Learning a new skill is apparently good for our mental and physical health. This is good news for me as I’m a bit of an ‘evening or weekend class’ junkie. I’m always on the lookout for something new to try and learn. In fact, a friend in Wexford will often send me information on classes local to her, with a note saying, “There’s a bed for you here,” because she knows I’m prob­ably going to say yes.

Last year I spent a weekend with her and others, learning how to dye wool with natural materials from the gifted Terry The Weaver. I came home full of enthusiasm, bought some lovely Galway wool, collected lichens and dyed wool for a jumper. The enthusiasm didn’t last long enough to actually finish knitting the jumper - but like most crafters, I need to have at least a half dozen unfinished items at any one time.

One skill that has woven its way through my life is willow basket weaving. I was lucky enough to learn from the wonderful master craftsman Joe Hogan. I first went to Joe in 2012, when my sons gave me a gift of a course for Christmas. Despite being a bit intimidated by the others on the course who had experience, I learned so much under the expert and kind guidance of Joe. I developed a passion that has seen me return to him - and other weavers - over the years.

Another memorable time was when Ma and I went on a lace-making course in Kinsale. She was 88 at the time and was determined to learn Carrickmacross lace. Over the few days, she made a beautiful butterfly and even found time to show some of the others on the course how to make crochet lace. That was a special time with Ma, as she passed away later that year.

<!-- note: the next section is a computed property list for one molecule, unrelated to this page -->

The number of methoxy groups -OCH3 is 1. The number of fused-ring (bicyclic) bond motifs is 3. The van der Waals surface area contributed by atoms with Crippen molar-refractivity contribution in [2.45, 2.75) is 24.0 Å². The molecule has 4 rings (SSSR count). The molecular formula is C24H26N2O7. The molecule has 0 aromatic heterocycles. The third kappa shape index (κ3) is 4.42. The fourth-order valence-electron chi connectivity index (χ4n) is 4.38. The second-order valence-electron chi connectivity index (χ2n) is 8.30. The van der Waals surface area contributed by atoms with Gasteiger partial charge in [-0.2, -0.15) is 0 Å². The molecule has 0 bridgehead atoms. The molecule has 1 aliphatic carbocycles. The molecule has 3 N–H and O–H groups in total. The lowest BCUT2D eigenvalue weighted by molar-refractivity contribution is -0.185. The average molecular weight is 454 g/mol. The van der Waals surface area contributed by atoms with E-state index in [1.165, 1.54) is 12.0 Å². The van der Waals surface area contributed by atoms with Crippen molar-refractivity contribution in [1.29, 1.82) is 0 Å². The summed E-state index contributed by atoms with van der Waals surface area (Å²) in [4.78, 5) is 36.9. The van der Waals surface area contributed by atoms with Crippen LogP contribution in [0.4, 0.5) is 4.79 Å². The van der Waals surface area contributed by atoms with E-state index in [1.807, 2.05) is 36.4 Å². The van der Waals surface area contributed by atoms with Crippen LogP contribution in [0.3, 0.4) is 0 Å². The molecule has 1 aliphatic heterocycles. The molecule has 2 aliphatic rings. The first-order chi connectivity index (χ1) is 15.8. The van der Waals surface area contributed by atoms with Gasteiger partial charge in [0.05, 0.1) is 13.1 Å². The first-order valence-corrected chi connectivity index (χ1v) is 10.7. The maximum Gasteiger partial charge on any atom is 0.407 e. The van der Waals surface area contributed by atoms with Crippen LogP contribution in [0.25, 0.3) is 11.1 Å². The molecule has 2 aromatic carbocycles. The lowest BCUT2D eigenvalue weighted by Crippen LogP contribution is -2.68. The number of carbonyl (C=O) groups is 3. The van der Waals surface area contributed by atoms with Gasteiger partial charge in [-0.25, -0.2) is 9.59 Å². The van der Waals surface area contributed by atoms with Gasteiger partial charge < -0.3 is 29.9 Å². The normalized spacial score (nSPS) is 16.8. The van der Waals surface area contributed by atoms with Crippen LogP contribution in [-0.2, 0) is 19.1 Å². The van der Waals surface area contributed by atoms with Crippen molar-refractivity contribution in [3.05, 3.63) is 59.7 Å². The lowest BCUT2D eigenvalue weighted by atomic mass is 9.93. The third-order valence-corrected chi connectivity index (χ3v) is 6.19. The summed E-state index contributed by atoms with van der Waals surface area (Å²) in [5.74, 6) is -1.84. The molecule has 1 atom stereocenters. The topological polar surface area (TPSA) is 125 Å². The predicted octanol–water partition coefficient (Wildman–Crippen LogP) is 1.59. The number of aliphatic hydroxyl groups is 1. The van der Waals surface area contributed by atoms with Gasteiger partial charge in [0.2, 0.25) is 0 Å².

The process of picking the fabric and design is half the fun of making the quilt.

During the COVID-19 lockdown, I got involved with an online quilting group led by Roisin McManus. I was a complete novice, having only done basic patchwork as a teen. Back then, we covered squares or hexagons cut from empty cornflake boxes with material and then sewed them together to make a cushion cover. This quilting was a whole new process and a steep learning curve. I fell in love with the process and the camaraderie of the weekly Zoom check-ins. Several months, numerous yards of fabric and quite a few spools of thread later, I had finished a village quilt for my youngest daughter. It now adorns her bed and I’m trying a totally different pattern for my oldest daughter. The process of picking the fabric and design is half the fun of making the quilt.

I tried wet felting and - believe me - it’s wet. I enjoyed it as a once-off, but the Easter bunny I made bears no resemblance to any creature. I tried Headford lace, which is a type of bobbin lace. Again, I enjoyed it, but I don’t see any lace collars ever being part of my wardrobe. That course was organised by a community initiative established to revive Headford lace and they have some very innovative projects. One I also got involved in was growing flax to make linen. The flax grew really well, but the process of turning it into thread is quite daunting - so I decided I’d enjoy the pretty blue flowers as it grew and the flax seed in my brown bread.

Apart from learning or improving a skill the courses are also an opportunity to meet people, make new friends and learn from them as well as the tutors. There is something very therapeutic about being with others; creating something. In general, I find crafters very willing to help and share their knowledge and often their materials.

I look back at all the different courses I’ve done and - whether I succeeded in making something half decent or not - I learned a lot, have creations of various quality around my home, and have made some great friends along the way.

I hope, like my mother, I’m still enthusiastic to learn at 88.

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